A group of nearly 200 former Ohio State athletes and students want the NCAA and Big Ten to investigate how the university handled sexual abuse accusations against former doctor Richard Strauss.
In a news release on Wednesday afternoon, that group of survivors of Strauss' abuse announced it is submitting letters to the NCAA and Big Ten to launch an investigation into the university, believing that the university has continued to fail to take accountability for Strauss' sexual abuse.
“We have given OSU more than two years to make this right. But all they have done is shamefully re-traumatize these victims through delay tactics and broken promises,” said Robert Allard, an attorney representing some of Strauss' victims, in a statement provided to Eleven Warriors. “It’s time for some oversight. We want the NCAA to conduct an independent review of why Ohio State enabled this physician to sexually abuse so many men for so many years and actively covered it all up to avoid bad publicity. We defer to the NCAA as to the best course of action in order to prevent current and future student-athletes from being sexually abused.”
The survivors of Strauss' abuse and their legal representation note that the NCAA and Big Ten took action after sexual abuse claims were brought against former Penn State assistant coach Jerry Sandusky. Their letters to the NCAA and the Big Ten allege that “approximately 1,500 students and student-athletes” were impacted by Strauss' actions and that “Ohio State has downplayed the abuse we have suffered.”
Wednesday's announcement came one day after Ohio State announced it had reached a $5.8 million settlement with 23 additional survivors of Strauss' abuse, bringing the total of survivors who have settled with the university to 185. In a statement released by the university on Tuesday, Ohio State said it “continues to participate in good faith in the mediation process with the survivors involved in the remaining lawsuits, and remains committed to a resolution with plaintiffs, including a monetary resolution.”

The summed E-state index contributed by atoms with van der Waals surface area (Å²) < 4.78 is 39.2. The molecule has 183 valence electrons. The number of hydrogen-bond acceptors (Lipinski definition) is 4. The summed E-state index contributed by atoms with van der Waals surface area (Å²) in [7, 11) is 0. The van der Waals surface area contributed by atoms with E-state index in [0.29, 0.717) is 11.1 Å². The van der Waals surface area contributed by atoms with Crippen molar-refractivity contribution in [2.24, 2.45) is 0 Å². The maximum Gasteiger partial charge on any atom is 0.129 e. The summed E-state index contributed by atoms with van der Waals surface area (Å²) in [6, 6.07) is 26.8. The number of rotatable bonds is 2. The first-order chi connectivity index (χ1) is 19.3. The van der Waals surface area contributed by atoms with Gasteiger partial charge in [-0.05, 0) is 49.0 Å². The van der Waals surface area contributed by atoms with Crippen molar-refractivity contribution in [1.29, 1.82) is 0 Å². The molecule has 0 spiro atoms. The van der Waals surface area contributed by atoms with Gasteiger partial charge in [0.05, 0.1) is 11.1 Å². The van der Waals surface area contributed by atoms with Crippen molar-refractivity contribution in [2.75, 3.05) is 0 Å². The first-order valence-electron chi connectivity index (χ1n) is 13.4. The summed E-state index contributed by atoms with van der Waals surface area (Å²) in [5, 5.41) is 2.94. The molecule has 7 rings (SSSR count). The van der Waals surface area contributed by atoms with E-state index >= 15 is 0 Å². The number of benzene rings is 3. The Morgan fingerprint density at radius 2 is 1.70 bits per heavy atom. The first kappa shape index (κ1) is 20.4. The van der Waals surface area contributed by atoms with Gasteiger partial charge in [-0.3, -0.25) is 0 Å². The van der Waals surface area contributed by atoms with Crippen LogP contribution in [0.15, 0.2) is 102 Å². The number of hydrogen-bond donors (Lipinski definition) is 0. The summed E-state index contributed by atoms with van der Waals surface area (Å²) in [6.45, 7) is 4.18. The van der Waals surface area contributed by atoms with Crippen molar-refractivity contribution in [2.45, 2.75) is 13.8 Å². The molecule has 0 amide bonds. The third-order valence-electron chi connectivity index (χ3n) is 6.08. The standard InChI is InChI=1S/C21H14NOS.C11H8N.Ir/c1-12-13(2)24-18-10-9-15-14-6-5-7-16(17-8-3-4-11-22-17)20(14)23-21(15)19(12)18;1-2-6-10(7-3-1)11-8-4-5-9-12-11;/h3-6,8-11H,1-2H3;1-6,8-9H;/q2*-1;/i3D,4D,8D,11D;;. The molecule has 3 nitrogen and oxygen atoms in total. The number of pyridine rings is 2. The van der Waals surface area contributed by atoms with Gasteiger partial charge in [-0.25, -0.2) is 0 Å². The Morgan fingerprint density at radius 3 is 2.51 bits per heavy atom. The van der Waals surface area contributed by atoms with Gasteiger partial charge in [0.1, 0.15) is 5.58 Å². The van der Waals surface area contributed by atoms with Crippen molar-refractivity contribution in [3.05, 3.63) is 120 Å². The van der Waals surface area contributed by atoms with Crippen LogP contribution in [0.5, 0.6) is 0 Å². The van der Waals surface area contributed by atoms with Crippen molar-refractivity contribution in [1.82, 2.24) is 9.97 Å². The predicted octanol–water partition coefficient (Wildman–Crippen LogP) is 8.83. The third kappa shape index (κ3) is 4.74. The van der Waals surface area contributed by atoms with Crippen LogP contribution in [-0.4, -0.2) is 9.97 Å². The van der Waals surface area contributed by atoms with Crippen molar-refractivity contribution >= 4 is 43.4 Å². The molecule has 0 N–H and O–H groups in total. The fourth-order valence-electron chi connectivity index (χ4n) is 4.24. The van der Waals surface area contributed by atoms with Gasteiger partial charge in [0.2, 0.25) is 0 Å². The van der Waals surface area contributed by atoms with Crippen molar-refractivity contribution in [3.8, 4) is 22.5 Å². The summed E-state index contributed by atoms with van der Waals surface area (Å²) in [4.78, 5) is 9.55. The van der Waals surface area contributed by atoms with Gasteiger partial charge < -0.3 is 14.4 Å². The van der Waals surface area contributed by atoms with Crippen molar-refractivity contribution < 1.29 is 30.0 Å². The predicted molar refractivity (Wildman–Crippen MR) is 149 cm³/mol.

“The university has condemned Strauss’ reprehensible conduct and expressed its appreciation to survivors for coming forward,” Ohio State president Kristina M. Johnson said Tuesday. “Our work toward restorative justice continues.”
An independent investigation commissioned by the university in 2018 found that Strauss, who died by suicide in 2005, abused at least 177 students during his 20-year tenure at Ohio State from 1978 to 1998. Of the 177 victims identified by that investigation, 153 were athletes, including 48 athletes from the wrestling team, 16 from gymnastics, 15 from swimming and diving, 13 from soccer team, 10 from lacrosse, seven each from hockey, track and field and baseball teams, four each from cross country, volleyball and fencing teams, three each from tennis and football teams and two each from cheerleading and golf teams.
The survivors who are asking the NCAA and Big Ten to step in, however, have not settled with the university and believe the university's investigation and subsequent actions have been insufficient.
“We're three years in with this, and nothing has been done, and the public is being convinced that stuff is being done behind the scenes when it really isn't,” said Mike Schyck, a former Ohio State wrestler, during a news conference on Wednesday. “Yeah, there was a group that settled, but that's peanuts compared to the precedent that's been set.”
Scott Smith, another attorney representing survivors, said the survivors are not looking for the NCAA and the Big Ten to issue specific penalties against Ohio State, but for the NCAA and the Big Ten to conduct their own investigation so that they know it is separate from Ohio State. The survivors are also asking the Big Ten to direct a share of conference revenue to victims of Strauss' sexual abuse.
“It's been two years now, and Ohio State hasn't done a darn thing. We have not seen any written policy changes, haven't seen anything to make sure that this doesn't happen again in the future,” Smith said. “And that's the reason why we're asking the NCAA and the Big Ten to step in.
“The sexual abuse scandal that went on at Ohio State is not unique to Ohio State, it's unique to a lot of other Big Ten teams – Penn State, Michigan State, Michigan ... and this needs to be addressed. And the only way I think it can be addressed at this point is for the Big Ten to get involved and for the NCAA to get involved and to exert some power. Because they are the institutions with the power.”
The survivors' letters to the NCAA and Big Ten can be viewed below. (Warning: The letters include graphic details of Strauss' sexual abuse.)